Take the cancellation of Blake Bailey’s Philip Roth biography after Bailey was publicly accused of sexual offences, and imagine the number of backlisted books that would disappear if publishers stopped printing them because of their authors’ alleged misconduct. ‘If we were to apply that standard writ large, there would be thousands of books by bigots, misogynists, and miscreants that could be removed from circulation’, PEN observed. And, as the National Coalition Against Censorship (NCAC), a small, feisty free-speech group, stated, ‘Erasure and silencing can gratify the desire to punish, but it does so at the cost of constraining the circulation of ideas. People who reject Blake Bailey’s work are free to do so. Others will want to read it…’

Consider the distressingly typical case of Dinah PoKempner, an adjunct professor at Columbia University. She’s under investigation for quoting a racial epithet in a course on hate speech while describing the deposition of a Ku Klux Klan member. Human Rights Watch, where she served as general counsel at the time, fired her for this ‘offence’, making clear that free speech is not one of the human rights it watches. Protesting PoKempner’s punishment, the NCAC stressed what ought to be but is no longer obvious: ‘In an academic context, quoting an epithet is much different than using the word as a slur… Students have a right to expect protection from personal abuse and discrimination, but they must be prepared to engage with words and ideas they find offensive.’ Only four free-speech organisations took the opportunity to sign this widely distributed statement, and the ACLU was not one of them.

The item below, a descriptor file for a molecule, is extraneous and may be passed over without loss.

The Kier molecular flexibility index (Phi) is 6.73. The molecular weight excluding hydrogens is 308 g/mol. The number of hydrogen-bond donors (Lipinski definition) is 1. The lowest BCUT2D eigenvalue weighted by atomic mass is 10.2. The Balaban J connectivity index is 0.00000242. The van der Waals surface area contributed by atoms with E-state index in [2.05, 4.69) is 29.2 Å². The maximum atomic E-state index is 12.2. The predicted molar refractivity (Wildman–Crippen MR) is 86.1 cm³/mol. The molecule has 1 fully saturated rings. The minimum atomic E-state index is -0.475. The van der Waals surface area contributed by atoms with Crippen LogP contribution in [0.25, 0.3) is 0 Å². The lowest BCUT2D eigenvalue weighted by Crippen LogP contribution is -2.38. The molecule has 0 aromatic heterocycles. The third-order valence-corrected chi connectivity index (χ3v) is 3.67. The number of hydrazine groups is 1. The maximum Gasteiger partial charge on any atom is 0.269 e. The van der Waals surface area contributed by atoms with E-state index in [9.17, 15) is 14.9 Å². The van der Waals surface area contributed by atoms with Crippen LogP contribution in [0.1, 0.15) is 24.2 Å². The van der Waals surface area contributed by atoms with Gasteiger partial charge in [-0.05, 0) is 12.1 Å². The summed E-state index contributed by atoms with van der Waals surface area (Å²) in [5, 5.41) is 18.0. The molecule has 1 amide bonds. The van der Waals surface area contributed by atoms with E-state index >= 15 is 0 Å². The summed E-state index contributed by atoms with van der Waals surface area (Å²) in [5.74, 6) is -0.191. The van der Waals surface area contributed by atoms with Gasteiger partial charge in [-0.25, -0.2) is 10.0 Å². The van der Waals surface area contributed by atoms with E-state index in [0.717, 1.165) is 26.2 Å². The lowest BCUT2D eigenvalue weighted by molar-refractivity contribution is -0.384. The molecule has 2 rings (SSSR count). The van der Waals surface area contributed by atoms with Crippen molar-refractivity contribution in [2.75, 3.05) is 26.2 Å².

The ACLU has a handy, legalistic excuse for ignoring the rise of cancel culture, on and off campus: it doesn’t violate the First Amendment, which only protects us from de jure censorship – state-sponsored interference with speech. As ACLU attorney Chase Strangio tweeted, in defence of his earlier (now deleted) tweet advocating the cancellation of a book he deplored, ‘I can’t violate the 1A b/c I am not the gov’t’.

Obviously. But Strangio can and did violate free-speech norms. They help determine what we read and say – and eventually shape free-speech law. The Constitution means what federal judges say it means, and judges are not oblivious or immune to changing values and norms. Cancel culture indirectly implicates the Constitution, by undermining the foundations of First Amendment freedoms. The cultural devaluation of free speech will eventually lead to its legal devaluation and a likely reconstruction of the First Amendment. When the ACLU ignores or condones this threat, it does so at our peril.

Wendy Kaminer is an author, a lawyer and a former national board member of the American Civil Liberties Union.

Picture by: Getty.